This work was supported by National Institutes of Health grant R01-AI089921 to NP. SAEM was partly supported by the NIH grant R01-MH-079197. We are grateful to Edouard Vannier of Tufts Medical Center for generously providing B. microti infected mice blood and acknowledge the help from John Leong’s laboratory at Tufts Medical Center in isolating and shipping the genomic DNA to us. We also thank Errol Fikrig of Yale University School of Medicine for generously providing us A. phagocytophilum genomic DNA for this study.
- Dantas-Torres F, Chomel BB, Otranto D: Ticks and tick-borne diseases: a One Health perspective. Trends Parasitol. 2012, 28 (10): 437-446. 10.1016/j.pt.2012.07.003.PubMedView ArticleGoogle Scholar
- Heyman P, Cochez C, Hofhuis A, van der Giessen J, Sprong H, Porter SR, Losson B, Saegerman C, Donoso-Mantke O, Niedrig M, et al: A clear and present danger: tick-borne diseases in Europe. Expert Rev Anti Infect Ther. 2010, 8 (1): 33-50. 10.1586/eri.09.118.PubMedView ArticleGoogle Scholar
- Reis C, Cote M, Paul RE, Bonnet S: Questing ticks in Suburban Forest are infected by at least six tick-borne pathogens. Vector Borne Zoonotic Dis. 2010, 11 (7): 07-916.Google Scholar
- Hildebrandt A, Fritzsch J, Franke J, Sachse S, Dorn W, Straube E: Co-circulation of emerging tick-borne pathogens in Middle Germany. Vector Borne Zoonotic Dis. 2011, 11 (5): 533-537. 10.1089/vbz.2010.0048.PubMedView ArticleGoogle Scholar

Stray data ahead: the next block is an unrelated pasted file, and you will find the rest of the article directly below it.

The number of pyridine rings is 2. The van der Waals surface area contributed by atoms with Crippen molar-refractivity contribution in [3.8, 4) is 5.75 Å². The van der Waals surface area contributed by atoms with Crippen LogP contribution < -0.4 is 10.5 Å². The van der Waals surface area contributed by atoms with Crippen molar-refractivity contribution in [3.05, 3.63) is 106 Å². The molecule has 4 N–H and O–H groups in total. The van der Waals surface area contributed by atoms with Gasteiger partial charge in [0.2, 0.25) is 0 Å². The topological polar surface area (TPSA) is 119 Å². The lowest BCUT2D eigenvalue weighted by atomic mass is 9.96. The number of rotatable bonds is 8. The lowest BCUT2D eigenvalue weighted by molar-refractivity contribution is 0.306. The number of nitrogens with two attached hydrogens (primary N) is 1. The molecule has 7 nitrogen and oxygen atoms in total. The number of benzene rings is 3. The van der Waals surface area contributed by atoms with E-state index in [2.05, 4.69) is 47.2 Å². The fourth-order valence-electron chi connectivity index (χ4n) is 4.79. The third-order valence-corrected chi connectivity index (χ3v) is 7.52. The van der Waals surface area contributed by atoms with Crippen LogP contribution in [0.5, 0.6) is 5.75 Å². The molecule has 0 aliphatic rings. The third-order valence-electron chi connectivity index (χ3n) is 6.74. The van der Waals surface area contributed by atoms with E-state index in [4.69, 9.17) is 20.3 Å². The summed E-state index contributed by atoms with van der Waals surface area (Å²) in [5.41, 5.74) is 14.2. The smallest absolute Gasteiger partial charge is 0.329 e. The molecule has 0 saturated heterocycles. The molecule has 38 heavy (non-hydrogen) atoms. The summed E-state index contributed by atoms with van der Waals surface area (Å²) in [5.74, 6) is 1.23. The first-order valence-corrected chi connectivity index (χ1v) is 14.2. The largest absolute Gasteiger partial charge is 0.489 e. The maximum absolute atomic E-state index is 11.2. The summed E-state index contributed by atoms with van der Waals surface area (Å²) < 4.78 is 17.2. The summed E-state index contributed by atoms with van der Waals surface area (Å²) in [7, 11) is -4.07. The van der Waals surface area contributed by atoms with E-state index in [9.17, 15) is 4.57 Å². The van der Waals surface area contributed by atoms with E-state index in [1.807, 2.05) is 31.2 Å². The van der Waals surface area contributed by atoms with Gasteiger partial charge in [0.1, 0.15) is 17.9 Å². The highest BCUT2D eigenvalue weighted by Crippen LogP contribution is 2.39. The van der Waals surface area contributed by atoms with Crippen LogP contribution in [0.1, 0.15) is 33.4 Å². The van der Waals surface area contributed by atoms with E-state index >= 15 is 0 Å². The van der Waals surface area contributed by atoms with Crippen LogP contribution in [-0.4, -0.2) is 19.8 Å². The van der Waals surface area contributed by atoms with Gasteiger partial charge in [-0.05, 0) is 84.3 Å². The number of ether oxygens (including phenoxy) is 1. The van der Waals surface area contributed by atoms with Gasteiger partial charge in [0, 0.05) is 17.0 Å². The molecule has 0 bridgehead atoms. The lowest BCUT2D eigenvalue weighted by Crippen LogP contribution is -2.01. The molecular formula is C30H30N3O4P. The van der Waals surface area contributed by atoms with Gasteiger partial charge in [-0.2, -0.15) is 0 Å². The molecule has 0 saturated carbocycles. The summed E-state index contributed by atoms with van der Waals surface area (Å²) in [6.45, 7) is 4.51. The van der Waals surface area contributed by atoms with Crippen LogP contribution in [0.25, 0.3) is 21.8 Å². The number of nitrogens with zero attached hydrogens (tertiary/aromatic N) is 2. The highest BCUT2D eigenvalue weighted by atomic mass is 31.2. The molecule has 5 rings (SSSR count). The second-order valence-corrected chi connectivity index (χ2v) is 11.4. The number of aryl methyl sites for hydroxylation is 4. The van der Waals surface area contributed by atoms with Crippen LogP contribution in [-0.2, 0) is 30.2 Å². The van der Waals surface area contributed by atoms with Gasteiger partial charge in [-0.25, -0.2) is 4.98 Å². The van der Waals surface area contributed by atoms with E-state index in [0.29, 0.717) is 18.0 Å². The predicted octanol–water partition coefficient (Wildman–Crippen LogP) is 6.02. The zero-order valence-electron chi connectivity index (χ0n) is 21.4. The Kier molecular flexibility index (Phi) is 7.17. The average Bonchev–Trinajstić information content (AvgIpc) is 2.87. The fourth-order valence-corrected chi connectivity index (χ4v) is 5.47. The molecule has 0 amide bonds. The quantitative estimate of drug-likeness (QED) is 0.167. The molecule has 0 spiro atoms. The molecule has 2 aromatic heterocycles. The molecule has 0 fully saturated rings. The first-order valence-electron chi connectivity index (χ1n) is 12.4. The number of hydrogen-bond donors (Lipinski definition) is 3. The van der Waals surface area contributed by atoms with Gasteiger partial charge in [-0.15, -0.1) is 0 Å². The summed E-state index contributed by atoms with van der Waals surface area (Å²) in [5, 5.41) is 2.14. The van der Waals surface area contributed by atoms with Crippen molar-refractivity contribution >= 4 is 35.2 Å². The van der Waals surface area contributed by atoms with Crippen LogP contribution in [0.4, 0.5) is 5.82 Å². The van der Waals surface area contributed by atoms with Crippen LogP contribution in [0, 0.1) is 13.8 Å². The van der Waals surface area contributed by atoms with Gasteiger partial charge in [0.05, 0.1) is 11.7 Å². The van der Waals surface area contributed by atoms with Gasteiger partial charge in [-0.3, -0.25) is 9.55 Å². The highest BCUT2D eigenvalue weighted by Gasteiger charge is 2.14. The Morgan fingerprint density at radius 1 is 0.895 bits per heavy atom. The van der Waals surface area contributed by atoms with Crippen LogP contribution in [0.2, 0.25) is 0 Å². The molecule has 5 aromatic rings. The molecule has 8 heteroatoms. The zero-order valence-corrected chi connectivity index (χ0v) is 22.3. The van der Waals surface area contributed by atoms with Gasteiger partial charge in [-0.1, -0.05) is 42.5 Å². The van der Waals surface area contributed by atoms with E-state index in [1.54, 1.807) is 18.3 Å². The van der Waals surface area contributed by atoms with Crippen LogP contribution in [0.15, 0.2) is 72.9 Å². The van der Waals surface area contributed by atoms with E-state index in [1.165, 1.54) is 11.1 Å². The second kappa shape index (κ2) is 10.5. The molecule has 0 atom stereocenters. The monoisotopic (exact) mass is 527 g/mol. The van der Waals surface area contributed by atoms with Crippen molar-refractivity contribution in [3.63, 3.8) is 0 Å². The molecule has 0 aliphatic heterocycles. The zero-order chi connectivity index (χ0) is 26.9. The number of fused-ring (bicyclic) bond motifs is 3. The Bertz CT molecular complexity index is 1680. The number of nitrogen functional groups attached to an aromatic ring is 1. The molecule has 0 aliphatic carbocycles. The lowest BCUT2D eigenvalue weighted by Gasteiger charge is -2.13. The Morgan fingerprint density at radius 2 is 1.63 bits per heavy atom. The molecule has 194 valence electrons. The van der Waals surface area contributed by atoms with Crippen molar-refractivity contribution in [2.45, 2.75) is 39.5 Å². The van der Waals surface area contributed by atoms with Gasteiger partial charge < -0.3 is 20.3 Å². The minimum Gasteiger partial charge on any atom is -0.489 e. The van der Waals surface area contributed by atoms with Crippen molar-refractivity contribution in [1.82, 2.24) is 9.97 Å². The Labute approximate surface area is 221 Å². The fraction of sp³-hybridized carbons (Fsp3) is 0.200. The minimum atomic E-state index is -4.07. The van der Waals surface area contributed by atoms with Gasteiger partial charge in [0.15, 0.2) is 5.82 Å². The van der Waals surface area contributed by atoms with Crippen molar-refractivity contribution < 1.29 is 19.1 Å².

- Franke J, Meier F, Moldenhauer A, Straube E, Dorn W, Hildebrandt A: Established and emerging pathogens in Ixodes ricinus ticks collected from birds on a conservation island in the Baltic Sea. Med Vet Entomol. 2010, 24 (4): 425-432. 10.1111/j.1365-2915.2010.00905.x.PubMedView ArticleGoogle Scholar
- Tokarz R, Jain K, Bennett A, Briese T, Lipkin WI: Assessment of polymicrobial infections in ticks in New York state. Vector Borne Zoonotic Dis. 2010, 10 (3): 217-221. 10.1089/vbz.2009.0036.PubMedPubMed CentralView ArticleGoogle Scholar
- Ginsberg HS: Potential effects of mixed infections in ticks on transmission dynamics of pathogens: comparative analysis of published records. Exp Appl Acarol. 2008, 46 (1–4): 29-41.PubMedView ArticleGoogle Scholar
- Rodgers SE, Mather TN: Human Babesia microti incidence and Ixodes scapularis distribution, Rhode Island, 1998–2004. Emerg Infect Dis. 2007, 13 (4): 633-635. 10.3201/eid1304.061035.PubMedPubMed CentralView ArticleGoogle Scholar
- Belongia EA: Epidemiology and impact of coinfections acquired from Ixodes ticks. Vector Borne Zoonotic Dis. 2002, 2 (4): 265-273. 10.1089/153036602321653851.PubMedView ArticleGoogle Scholar
- Vannier E, Gewurz BE, Krause PJ: Human babesiosis. Infect Dis Clin North Am. 2008, 22 (3): 469-488. 10.1016/j.idc.2008.03.010. viii-ixPubMedPubMed CentralView ArticleGoogle Scholar
- Magnarelli LA, Williams SC, Fikrig E: Seasonal prevalence of serum antibodies to whole cell and recombinant antigens of Borrelia burgdorferi and Anaplasma phagocytophilum in white-tailed deer in Connecticut. J Wildl Dis. 2010, 46 (3): 781-790. 10.7589/0090-3558-46.3.781.PubMedView ArticleGoogle Scholar